Preventing SPAM Complaints

This document explains what to do if you see a note in your account history about spam complaints that you've received.

Document 7020  ¦  Last updated:  01/04/2017 LD1

If you regularly send out e‑mail campaigns through your XSellerate automated marketing system, you may occasionally see notes in your account history about spam complaints that you've received.  If you've received one of these notices, don't worry.  You're still fully compliant with federal spam laws.  The notice simply means that one of your recipients marked your e‑mail as a spam message and that he/she has been automatically removed from any future e‑mail campaigns to ensure that your XSellerate service isn't interrupted.

To understand the nature of this problem, keep in mind that most modern e‑mail services like GMail or AOL offer tools their subscribers can use to indicate when they've received a spam message.  These tools are completely at the whim of the e‑mail recipient, so even if your message is completely relevant, your recipients may still feel that it is spam and flag it with their anti-spam tools.  When this happens, their service provider notifies us and we report that back to you.

Unfortunately, spam has become such a major problem on the Internet that most Internet Service Providers (ISP's) have to actively monitor messages that are flagged as spam.  If an ISP finds any one e‑mail address or e‑mail service that has too many spam complaints, they respond by shutting off that e‑mail address or e‑mail service!  To prevent this from affecting your service, we do track these spam complaints, but it's always best to prevent them before they happen by tweaking the e‑mail campaigns you send.  Here are a few quick tips you can use to maximize the return on your e‑mail campaigns and ensure that your messages aren't wrongly flagged as spam.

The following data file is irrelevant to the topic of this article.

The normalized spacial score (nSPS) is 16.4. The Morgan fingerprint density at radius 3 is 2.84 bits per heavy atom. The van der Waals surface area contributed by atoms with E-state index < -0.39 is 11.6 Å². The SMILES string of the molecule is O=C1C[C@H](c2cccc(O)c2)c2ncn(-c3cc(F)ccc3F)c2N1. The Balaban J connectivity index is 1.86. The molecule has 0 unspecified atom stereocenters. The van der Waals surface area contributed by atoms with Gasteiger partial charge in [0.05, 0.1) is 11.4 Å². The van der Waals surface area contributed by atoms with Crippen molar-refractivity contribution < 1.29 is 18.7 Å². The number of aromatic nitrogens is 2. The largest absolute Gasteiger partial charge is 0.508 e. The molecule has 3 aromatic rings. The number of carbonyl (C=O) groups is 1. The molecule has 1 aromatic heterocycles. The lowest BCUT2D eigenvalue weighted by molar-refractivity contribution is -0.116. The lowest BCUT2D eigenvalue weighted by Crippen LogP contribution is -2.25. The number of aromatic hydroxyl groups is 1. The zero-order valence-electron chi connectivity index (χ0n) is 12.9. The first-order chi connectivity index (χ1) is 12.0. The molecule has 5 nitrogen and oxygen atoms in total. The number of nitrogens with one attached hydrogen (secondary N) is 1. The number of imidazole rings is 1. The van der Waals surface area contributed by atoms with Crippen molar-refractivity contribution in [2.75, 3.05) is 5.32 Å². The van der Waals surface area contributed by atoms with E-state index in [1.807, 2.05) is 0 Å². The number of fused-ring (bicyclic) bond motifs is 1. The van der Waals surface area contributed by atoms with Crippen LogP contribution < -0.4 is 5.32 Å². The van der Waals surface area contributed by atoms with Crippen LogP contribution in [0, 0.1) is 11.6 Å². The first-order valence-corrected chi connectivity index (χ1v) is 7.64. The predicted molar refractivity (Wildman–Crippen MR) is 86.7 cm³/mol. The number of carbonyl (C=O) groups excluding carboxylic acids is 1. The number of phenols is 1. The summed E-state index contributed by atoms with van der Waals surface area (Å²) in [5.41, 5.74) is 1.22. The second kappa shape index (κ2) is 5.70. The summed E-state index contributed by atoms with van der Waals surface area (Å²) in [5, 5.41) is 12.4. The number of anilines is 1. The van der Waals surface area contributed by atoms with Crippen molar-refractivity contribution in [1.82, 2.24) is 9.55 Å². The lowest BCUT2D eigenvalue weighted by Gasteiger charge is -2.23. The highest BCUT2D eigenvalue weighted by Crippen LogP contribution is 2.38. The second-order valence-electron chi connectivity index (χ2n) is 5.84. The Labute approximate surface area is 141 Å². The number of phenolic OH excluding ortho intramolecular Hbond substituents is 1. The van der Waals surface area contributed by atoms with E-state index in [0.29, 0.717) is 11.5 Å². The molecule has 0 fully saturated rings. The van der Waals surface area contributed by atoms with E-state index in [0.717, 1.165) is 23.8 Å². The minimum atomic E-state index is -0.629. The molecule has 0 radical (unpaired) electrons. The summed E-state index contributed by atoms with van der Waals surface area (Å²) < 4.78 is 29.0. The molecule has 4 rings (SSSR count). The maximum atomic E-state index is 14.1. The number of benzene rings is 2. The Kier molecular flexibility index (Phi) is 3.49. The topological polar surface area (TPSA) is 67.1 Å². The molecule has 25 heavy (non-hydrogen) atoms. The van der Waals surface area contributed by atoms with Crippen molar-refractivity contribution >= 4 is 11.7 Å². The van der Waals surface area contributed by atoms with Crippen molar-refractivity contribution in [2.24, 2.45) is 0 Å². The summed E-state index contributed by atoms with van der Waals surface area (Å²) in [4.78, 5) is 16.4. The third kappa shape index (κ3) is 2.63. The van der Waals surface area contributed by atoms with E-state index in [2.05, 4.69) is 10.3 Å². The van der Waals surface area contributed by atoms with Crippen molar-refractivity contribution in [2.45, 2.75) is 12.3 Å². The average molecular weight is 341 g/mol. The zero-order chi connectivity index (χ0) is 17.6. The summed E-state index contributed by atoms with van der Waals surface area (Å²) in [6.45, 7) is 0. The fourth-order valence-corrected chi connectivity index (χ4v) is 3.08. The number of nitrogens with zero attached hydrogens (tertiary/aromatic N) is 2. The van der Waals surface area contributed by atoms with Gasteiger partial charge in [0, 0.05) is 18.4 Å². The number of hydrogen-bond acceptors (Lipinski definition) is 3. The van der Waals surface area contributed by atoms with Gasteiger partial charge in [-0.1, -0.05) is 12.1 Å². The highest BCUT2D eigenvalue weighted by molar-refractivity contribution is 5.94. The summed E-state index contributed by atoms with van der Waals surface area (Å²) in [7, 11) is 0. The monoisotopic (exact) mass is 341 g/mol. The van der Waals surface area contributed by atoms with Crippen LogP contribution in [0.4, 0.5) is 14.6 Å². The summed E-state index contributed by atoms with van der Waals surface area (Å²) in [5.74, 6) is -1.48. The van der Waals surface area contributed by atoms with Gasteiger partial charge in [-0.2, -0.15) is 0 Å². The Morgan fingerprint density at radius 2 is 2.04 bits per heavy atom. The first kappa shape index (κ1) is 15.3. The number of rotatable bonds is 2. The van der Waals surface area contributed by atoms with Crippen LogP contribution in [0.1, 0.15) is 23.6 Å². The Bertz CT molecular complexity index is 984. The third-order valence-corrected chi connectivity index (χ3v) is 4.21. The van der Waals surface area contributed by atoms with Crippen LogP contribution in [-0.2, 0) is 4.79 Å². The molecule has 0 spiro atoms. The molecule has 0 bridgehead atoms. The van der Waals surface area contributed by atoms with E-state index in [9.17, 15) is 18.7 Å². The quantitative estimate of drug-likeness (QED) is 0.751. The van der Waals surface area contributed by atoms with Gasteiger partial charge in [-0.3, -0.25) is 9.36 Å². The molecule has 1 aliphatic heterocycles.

• Consider relevance when sending messages, especially marketing and advertising related items.  Make sure that the message is targeted to the recipient's needs and situation.  If you send material that doesn't apply, the recipient is much more likely to flag it as spam.
  • Consider frequency when sending messages.  We've found that sending too many messages to an individual greatly increases the likelihood of generating a spam complaint.  Think of your own e‑mail inbox.  You probably won't read or pay attention to messages that come in repeatedly every day or week, especially if that message is about something that doesn't apply to you.  And besides, it's very probable that you won't gain any new clients and business by sending too many messages.
  • Limit yourself to sending messages to only those with whom you have an established business relationship.  Ideally, you should send messages to only those who have opted in to receive mail from you.  Site visitors who have filled out lead capture forms on your XSite, for example, have opted in to receive messages from you.  Previous clients or customers fall into the category of "established business relationship".
  • Use XSellerate to send bulk marketing messages.  XSellerate contains "opt out" functionality that allows recipients to remove themselves from your list, which is compliant with Federal anti‑spam laws.  However, even if you use XSellerate, recipients may choose to report messages to their e‑mail provider as spam instead of using the built in "opt out" functionality.

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